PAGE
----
Mindful Beauty: Open and Genuine Delight
The most beautiful woman is able to be pleased. In fact, I would venture to say, we are at our most beautiful when we are genuinely and joyfully satisfied, content, and at ease with ourselves and the world.
I was at a recent bridal shower and the bride-to-be had the ability to receive gifts from each guest with genuine delight and satisfaction. It was a fine-art produced within human form. She made eye contact with each giver, honored the gift with tactile attention–turning each over in her hands–genuinely oohing and awing, and then gave back to the giver a warm, pleased smile and a generous thank you.
I sat there wishing I had more to give her, simply because I loved her response! It was like making a pinball machine light up! I wish I had more quarters (or presents in this case), just to see her light up again-and-again! I, and every guest there, was able to succeed in making her happy. This was her gift to us: her open and genuine delight.
She is a woman who will give her husband one of the greatest gifts a bride can give:
…the ability to be well pleased.
It made me wonder:
How do I make God feel when I receive gifts from Him? Do I respond well? Do I respond openly, showing my pure delight, thankfulness, and gratefulness?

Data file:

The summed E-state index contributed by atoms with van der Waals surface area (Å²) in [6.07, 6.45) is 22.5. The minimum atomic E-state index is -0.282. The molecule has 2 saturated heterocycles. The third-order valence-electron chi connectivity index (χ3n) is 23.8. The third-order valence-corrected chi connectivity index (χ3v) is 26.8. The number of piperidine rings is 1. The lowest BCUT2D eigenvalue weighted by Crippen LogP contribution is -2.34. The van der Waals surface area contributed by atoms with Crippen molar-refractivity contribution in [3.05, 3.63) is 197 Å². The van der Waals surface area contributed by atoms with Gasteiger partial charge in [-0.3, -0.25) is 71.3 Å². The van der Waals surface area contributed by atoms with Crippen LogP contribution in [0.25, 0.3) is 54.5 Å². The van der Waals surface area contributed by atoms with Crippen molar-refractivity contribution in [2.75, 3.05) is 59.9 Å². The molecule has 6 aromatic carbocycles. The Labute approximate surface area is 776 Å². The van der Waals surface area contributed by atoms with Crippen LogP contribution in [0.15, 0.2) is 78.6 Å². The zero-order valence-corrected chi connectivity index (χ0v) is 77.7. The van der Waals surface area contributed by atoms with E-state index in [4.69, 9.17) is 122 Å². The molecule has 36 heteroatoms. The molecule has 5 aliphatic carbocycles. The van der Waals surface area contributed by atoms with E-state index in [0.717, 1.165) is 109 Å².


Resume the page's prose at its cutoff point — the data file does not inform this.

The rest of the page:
How do I respond to the loved ones when they give me gifts, compliments, or signs of affection?
What would the guests have felt like at the bridal shower, if the bride-to-be’s focus was only on the gifts and not the giver? How would they have felt if she received with the attitude that she never had “enough”? What if she didn’t show any thankfulness, what if she was humdrum in her receiving?
Questions I Ask Myself:
- Am I able to be pleased?
- Do I even know what I want?
- Am I able to describe that to someone else?
- How is someone else supposed to please me, when I don’t even know what would please me?
- In what small ways can I take care of and please myself, so I am not so needy before others?
- How can I create an environment within myself that I am already brimming over with “enough”, so when someone else does give to me (however small or large): their giving is also always “enough” as well?